Help make food policy a general election issue, City academic urges voters
Voters should raise questions with general election candidates over how they will address mounting food policy issues, according to City's Professor Tim Lang.
The Professor of Food Policy, speaking after appearing at the Oxford Real Farming Conference, said he hoped the profile of the subject could be raised before voters go to the polls in May.
Professor Lang was part of a panel that discussed the Square Meal report - a document published last summer to highlight evidence for making major changes to national food policies.
He said: "In this election year, I hope the British public asks candidates what they'll do to reorient UK food and farming industries around public and environmental health.
"The evidence currently suggests policy is drifting while troubles are mounting. The mismatch of bodies, food supply, health and culture must be addressed."
The Oxford Real Farming Conference, which took place at Oxford Town Hall on Tuesday 6th and Wednesday 7th January, saw farmers, academics, scientists, economists and activists come together to discuss the big food issues facing the nation.
During the event Professor Lang, who is Chair of the Food Research Collaboration, was joined by representatives from other organisations that worked together to produce the Square Meal report.
I hope the public asks candidates what they'll do to reorient food and farming industries around public and environmental health - Tim LangTweet this
The talk - one of many throughout the two-day event - asked two key questions:
- What are the biggest barriers to a more equitable food and farming system?
- How can we best work together to create change?
Among the panel members was Mike Clarke, Chief Executive of the Royal Society for the Protection of Birds, who called on the Government to take a lead on the issue.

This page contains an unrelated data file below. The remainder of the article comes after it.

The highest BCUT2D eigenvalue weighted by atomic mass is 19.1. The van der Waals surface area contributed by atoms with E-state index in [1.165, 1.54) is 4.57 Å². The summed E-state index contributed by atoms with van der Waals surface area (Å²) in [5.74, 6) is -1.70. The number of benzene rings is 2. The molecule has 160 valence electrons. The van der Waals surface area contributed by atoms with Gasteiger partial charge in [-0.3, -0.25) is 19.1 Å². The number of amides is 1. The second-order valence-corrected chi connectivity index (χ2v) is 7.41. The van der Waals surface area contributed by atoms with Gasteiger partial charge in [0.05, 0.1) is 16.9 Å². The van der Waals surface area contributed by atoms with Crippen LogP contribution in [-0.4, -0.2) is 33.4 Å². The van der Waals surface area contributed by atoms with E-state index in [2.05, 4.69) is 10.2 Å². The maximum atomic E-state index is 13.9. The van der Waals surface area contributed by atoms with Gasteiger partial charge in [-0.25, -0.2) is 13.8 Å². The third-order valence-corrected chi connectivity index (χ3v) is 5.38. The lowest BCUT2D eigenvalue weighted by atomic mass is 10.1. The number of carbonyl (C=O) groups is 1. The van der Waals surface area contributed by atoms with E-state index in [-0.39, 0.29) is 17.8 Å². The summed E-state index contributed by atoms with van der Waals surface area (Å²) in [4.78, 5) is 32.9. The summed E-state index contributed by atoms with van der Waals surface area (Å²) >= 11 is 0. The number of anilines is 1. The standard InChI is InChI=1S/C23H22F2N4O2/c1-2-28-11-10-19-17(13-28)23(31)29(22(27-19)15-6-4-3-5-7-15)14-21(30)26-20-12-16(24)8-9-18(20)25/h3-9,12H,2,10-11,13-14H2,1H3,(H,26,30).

"At the conference, we've heard inspiring examples from sustainable food initiatives producing good quality food in a way that is fair for people, farmers and nature," he said.
"Going forward, we need a step change that allows this to become the norm, through strong government leadership to address the challenges laid out in the Square Meal report."
Philip Lymbery, Chief Executive of Compassion in World Farming, also joined the panel and said both consumers and the Government had roles to play.
"If we choose food from the land, not from factories, we can make a big difference but we are still in dire need of leadership," he said.
"In fact, there has never been a greater need for leadership in food policy and never a greater lack of it from the Government."
It is high time for a radical reframing of our food and farming systems - Tim LangTweet this
Also on the panel was Dan Crossley, Executive Director of the Food Ethics Council, who highlighted the pressures on world resources, while explaining how many continue to starve as obesity increases in developed countries.
"It is high time for a radical reframing of our food and farming systems," he said.
"We hope Square Meal will trigger much-needed debates across the country, stimulating new ideas about food and farming policy and increasing pressure to act on whoever comes into power in May."
The final speaker was Vicki Hird, Senior Campaigner at Friends of the Earth for its Land Use, Food and Water Security Programme. She explained there was "clearly enormous interest in what the Square Meal group has to say".
She added: "Now we need the debate across the UK where such discussions are either polarised or, worse still, absent, so government can no longer ignore the clear public interest in a better food and farming system."
'Square Meal: why we need a new recipe for farming, wildlife, food and public health' was published by the Food Research Collaboration, the RSPB, Friends of the Earth, the National Trust, the Food Ethics Council, Sustain, The Wildlife Trusts, the Soil Association, Eating Better and Compassion in World Farming.